Wage savings through FY21 could save you $400,000.
3.     Ask the Finance Director to provide Council with a total – across all city departments – for current wages and fringe benefits and for budgeted FY21 proposed wages and proposed fringe. These numbers are not in the budget, and so it might be helpful and allow you to get an understanding of any percentage increase in fringe costs per dollar of wage.  In some departments fringe costs appear to be 25% of wages while in others it increases to 45%.  If Council doesn’t yet understand why it varies by department, you might ask.  Regardless, assuming a 25% fringe cost, cutting wages by $400,000 would save you another $100,000 in fringe costs.
4.     Eliminate $80,000 increase in Council and Mayor wages.  We hope you already plan to, but it would just be an awful time to change Council compensation.
5.     In the legislative Division, there is a $59,000 increase (940%) in special event costs.  Savings: $59,000
6.     Delay the Community Survey by a year, possibly redirecting a portion of the funds.  Savings to a systematic and on-going assessment of community and business needs arising from the covid-19 crisis: up to $80,000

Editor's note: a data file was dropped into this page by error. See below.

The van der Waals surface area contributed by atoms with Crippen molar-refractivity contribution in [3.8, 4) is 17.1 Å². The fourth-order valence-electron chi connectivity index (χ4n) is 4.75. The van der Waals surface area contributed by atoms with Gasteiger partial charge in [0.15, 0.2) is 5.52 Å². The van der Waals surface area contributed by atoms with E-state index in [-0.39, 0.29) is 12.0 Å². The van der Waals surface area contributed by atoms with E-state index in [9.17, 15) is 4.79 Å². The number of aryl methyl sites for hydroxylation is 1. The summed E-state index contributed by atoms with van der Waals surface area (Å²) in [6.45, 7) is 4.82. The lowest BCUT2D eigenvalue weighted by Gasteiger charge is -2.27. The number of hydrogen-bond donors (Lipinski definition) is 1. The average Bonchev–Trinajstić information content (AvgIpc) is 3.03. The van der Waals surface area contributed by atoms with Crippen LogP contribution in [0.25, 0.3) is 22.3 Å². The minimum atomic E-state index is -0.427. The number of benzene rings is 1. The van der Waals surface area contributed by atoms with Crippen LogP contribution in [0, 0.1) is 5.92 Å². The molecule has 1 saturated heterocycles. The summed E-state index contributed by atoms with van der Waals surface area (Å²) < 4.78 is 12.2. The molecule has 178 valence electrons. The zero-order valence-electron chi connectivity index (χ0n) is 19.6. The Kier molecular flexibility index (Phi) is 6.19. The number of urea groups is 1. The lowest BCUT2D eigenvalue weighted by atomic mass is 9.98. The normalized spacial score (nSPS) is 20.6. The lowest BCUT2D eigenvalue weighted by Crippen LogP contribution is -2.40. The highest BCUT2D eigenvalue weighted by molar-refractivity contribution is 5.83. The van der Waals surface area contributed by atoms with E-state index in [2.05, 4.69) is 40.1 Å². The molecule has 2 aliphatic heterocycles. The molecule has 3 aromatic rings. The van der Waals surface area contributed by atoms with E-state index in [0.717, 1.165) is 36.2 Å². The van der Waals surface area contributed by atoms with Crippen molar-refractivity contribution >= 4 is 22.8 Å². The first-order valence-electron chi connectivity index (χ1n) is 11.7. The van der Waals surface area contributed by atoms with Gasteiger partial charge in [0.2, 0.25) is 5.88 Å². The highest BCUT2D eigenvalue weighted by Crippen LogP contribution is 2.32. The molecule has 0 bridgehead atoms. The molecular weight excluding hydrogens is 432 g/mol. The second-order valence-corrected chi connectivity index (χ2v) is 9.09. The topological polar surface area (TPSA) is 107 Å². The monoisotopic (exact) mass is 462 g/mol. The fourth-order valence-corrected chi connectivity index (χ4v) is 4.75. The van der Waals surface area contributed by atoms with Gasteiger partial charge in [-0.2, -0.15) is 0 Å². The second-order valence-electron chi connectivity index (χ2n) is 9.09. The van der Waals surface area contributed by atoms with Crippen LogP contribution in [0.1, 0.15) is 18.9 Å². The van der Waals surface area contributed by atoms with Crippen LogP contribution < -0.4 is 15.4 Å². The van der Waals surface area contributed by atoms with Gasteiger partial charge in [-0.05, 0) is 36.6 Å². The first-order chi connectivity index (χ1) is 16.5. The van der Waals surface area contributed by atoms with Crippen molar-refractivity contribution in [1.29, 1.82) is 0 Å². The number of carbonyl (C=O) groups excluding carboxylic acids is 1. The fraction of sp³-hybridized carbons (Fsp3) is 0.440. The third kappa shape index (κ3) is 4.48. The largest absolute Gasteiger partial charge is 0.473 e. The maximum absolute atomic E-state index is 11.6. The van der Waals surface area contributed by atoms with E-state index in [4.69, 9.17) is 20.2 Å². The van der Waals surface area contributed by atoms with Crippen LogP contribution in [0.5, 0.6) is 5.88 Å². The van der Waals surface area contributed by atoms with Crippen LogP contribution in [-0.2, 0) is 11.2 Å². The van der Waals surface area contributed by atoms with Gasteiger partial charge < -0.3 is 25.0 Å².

7.     In Public Works, freeze the $100,000 in additional building maintenance proposed over last year’s total and stick with only allowing a 5% increase in this budget (which appears to be billed to the General Fund, not equipment or other reserves).  Savings: $100,000
8.     For all departmental operational budgets, seek flat expenses (i.e. subcontracting, supplies, new equipment, etc.) to save perhaps $100,000 across the whole budget.
9.     Non-Departmental Expenses rise by $550,000 (40%) including $300,00 for special events and programs.  And there is a $110,000 increase for office expenses (360%).  Saving: $400,000-$510,000
10.  There are $557,696 in projected replacement costs from the Equipment Replacement Reserve.  Delay 50% of these expenses by 1 year, and similarly add one year to 50% of the expenses in the next year.  Savings: $275,000
11.  Cut the $175,000 in new sidewalk planning costs and commercial center improvements.  Savings: $175,000.
12.  There is a $150,000 increase (22%) in General Government ‘Services and Charges” as an expense (not income). If you don’t know why this is increasing this much, it might be helpful to ask.
13.  Evaluate Police Department staffing. The Takoma Park Police Department reports that crime here has trended down over 10 years, from 739 crimes in 2008 to 483 last year, in 2019, tracking national trends, with no interruption during long stretches of understaffing. Just last year, the TPPD was at 36 sworn officers for 43 authorized positions. We expect that the city can safely reduce the number of sworn officers authorized, with budget savings in the hundreds of thousands of dollars. At minimum, the added position to the police Operations Division should not be added – we have gotten along well, safety-wise, without that officer.